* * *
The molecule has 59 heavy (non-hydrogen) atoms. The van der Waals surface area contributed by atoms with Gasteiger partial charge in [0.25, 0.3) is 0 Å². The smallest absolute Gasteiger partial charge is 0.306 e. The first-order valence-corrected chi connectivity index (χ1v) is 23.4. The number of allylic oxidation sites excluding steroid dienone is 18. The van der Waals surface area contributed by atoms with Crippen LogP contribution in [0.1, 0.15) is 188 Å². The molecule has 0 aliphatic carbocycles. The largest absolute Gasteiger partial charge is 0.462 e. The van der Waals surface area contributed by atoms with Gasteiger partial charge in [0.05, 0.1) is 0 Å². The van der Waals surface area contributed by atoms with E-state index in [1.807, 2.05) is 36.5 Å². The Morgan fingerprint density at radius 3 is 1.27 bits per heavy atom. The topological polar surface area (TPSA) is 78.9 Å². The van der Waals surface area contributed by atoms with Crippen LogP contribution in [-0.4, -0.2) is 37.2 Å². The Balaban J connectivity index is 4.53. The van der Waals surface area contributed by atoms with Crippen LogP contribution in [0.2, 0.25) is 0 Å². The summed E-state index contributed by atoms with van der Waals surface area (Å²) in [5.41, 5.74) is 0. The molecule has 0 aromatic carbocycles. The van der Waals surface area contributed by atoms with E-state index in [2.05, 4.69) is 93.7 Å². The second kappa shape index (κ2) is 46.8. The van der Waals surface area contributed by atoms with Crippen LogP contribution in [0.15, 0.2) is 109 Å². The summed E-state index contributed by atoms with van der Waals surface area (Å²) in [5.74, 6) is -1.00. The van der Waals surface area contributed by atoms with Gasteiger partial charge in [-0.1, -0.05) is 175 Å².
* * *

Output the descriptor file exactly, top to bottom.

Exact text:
The molecule has 59 heavy (non-hydrogen) atoms. The van der Waals surface area contributed by atoms with Gasteiger partial charge in [0.25, 0.3) is 0 Å². The smallest absolute Gasteiger partial charge is 0.306 e. The first-order valence-corrected chi connectivity index (χ1v) is 23.4. The number of allylic oxidation sites excluding steroid dienone is 18. The van der Waals surface area contributed by atoms with Crippen LogP contribution in [0.1, 0.15) is 188 Å². The molecule has 0 aliphatic carbocycles. The largest absolute Gasteiger partial charge is 0.462 e. The van der Waals surface area contributed by atoms with Gasteiger partial charge in [0.05, 0.1) is 0 Å². The van der Waals surface area contributed by atoms with E-state index in [1.807, 2.05) is 36.5 Å². The Morgan fingerprint density at radius 3 is 1.27 bits per heavy atom. The topological polar surface area (TPSA) is 78.9 Å². The van der Waals surface area contributed by atoms with Crippen LogP contribution in [-0.4, -0.2) is 37.2 Å². The Balaban J connectivity index is 4.53. The van der Waals surface area contributed by atoms with Crippen LogP contribution in [0.2, 0.25) is 0 Å². The summed E-state index contributed by atoms with van der Waals surface area (Å²) in [5.41, 5.74) is 0. The molecule has 0 aromatic carbocycles. The van der Waals surface area contributed by atoms with E-state index in [2.05, 4.69) is 93.7 Å². The second kappa shape index (κ2) is 46.8. The van der Waals surface area contributed by atoms with Crippen LogP contribution in [0.15, 0.2) is 109 Å². The summed E-state index contributed by atoms with van der Waals surface area (Å²) in [5.74, 6) is -1.00. The van der Waals surface area contributed by atoms with Gasteiger partial charge in [-0.1, -0.05) is 175 Å².